Kansas coach Bill Self is prepared to give a prominent role to four-star point guard Ty Ty Washington, a current KU recruiting target out of Compass Prep in Phoenix, Ariz.
During an Instagram Live interview with ESPN recruiting analyst Paul Biancardi on Sunday night, Washington shared the content of his first conversation with Self, which came on a Zoom call several weeks back.
“So, the very first time I talked to him, he was like, ‘You’re the kid I’m giving the keys to to run my program next year, right,” Washington recalled in the interview. “And I was like, ‘Yeah, that’s me coach.’
“I was like whoa. I was shocked,” he added with a smile.
Despite Washington’s enthusiasm in that moment, the Jayhawks still have a ways to go before the 6-foot-4, 180-pound, do-everything point guard is wearing crimson and blue.
But KU is still alive in recruiting battle, which Washington trimmed to six schools over the weekend.
Joining Kansas on his list of finalists are: Arizona, Baylor, Kentucky, LSU and Oregon.
“I just felt like those six, each of the schools fits me best,” he said. “The style of play, location and the opportunity to come in and play right away, that’s what I was really looking at.”
Kentucky and Baylor are two of the more recent schools to jump in the race for Washington, who told Biancardi that the pitch from Baylor was heavily tied to the Bears’ recent national championship. Washington said that Kentucky coach John Calipari has played up the point guard betting on himself if he picks UK while noting that playing for the Wildcats is not for everybody.
Self’s message seems to be one of persistence.
“Ever since then we’ve just been talking, and whenever he calls, before he hangs up, he’s always like, ‘You know I need you bad over here, Ty Ty,’” Washington told Biancardi. “So he just shows and expresses that he wants me over there.”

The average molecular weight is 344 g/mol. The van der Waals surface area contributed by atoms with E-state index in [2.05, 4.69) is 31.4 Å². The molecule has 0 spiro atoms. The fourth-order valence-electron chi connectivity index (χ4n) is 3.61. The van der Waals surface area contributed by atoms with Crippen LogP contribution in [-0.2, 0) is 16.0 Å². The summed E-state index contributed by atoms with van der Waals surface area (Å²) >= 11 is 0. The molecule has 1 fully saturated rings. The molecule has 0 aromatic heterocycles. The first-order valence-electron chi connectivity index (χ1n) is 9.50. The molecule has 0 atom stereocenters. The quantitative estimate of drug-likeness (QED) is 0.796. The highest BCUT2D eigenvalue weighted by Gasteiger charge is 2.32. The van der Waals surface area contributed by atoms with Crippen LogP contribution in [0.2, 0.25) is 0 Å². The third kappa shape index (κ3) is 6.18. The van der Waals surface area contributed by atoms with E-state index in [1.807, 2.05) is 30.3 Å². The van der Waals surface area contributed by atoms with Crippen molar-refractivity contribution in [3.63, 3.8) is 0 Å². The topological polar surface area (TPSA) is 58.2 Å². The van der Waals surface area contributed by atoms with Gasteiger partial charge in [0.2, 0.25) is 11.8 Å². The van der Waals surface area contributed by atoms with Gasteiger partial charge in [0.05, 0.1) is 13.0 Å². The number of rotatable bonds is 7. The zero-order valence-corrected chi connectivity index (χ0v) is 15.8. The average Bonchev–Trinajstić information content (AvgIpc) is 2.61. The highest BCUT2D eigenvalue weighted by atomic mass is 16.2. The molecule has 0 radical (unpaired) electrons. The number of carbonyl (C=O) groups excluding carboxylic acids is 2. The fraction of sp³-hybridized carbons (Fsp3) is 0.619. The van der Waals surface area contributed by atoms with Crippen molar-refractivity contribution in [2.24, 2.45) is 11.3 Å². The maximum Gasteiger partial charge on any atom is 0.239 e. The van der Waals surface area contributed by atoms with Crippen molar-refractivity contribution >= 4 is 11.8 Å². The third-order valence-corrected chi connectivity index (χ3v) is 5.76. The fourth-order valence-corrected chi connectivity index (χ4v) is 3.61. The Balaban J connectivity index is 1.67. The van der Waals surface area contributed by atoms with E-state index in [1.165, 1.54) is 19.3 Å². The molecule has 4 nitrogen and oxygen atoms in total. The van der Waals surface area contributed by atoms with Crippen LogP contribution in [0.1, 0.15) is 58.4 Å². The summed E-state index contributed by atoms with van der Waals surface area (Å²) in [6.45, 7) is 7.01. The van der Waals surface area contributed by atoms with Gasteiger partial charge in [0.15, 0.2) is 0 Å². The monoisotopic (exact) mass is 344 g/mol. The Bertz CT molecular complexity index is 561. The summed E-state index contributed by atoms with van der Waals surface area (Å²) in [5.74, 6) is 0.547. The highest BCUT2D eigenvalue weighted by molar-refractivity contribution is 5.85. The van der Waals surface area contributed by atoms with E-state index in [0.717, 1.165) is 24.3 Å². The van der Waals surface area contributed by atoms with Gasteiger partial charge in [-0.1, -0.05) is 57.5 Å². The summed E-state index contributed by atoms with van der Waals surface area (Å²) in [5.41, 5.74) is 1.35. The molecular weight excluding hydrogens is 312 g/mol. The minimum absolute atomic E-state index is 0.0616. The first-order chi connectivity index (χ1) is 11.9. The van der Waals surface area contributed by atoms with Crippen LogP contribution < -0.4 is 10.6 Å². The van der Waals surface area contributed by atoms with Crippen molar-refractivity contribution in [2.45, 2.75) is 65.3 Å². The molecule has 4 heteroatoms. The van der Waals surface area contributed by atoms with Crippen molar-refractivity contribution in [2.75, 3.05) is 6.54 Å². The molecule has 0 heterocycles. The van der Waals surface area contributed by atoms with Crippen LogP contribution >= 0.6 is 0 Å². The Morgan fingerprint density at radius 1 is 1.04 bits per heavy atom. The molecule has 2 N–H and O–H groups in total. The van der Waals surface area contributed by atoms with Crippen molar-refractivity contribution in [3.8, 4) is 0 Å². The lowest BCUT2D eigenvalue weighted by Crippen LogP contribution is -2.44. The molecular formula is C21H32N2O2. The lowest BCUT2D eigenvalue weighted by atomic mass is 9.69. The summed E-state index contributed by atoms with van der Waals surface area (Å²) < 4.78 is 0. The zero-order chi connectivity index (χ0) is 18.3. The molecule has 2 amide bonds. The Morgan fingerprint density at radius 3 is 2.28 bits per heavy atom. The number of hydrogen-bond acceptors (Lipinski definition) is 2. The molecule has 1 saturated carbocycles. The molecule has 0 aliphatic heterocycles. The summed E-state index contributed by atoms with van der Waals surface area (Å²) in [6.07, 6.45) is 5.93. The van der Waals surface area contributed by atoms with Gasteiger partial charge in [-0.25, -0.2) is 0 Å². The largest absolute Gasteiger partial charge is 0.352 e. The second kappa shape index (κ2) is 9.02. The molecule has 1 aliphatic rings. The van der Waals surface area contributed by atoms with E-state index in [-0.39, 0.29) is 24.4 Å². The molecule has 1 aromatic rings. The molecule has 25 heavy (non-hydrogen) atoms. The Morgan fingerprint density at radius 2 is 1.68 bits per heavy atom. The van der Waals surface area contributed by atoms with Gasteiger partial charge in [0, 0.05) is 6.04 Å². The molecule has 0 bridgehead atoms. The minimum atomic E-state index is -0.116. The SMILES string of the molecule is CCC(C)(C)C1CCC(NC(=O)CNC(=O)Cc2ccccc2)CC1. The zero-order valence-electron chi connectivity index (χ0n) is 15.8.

There is no official timeline for Washington to make a decision, but he told Biancardi that he’s eyeing the end of the month or the beginning of May as a potential window.
Until then, his plan is simple.
“Go through the rosters, keep watching film and keep building relationships with the coaches,” he said.
Washington also said his relationship with each program’s assistant coaches and seeing the kind of bond the coaching staffs have with his family would be key factors, as well.
Arizona, during his sophomore year, is the only school of his final six that Washington has visited. But he told Biancardi that he and his family were considering making some unofficial visits to a few schools in the next few weeks. He did not specify which schools were on that list.
Washington’s parents have played a big role in his basketball career and he explained some of their biggest influences during the recent interview with Biancardi.
“They always taught me whatever I want I have to go out and take, or earn it, just be humble and keep working hard and eventually it’s going to pay off,” he said. “You can’t cheat this game. If you love it, there’s no in between. You’re either going to go hard all the time or (you’re not going) hard at all.”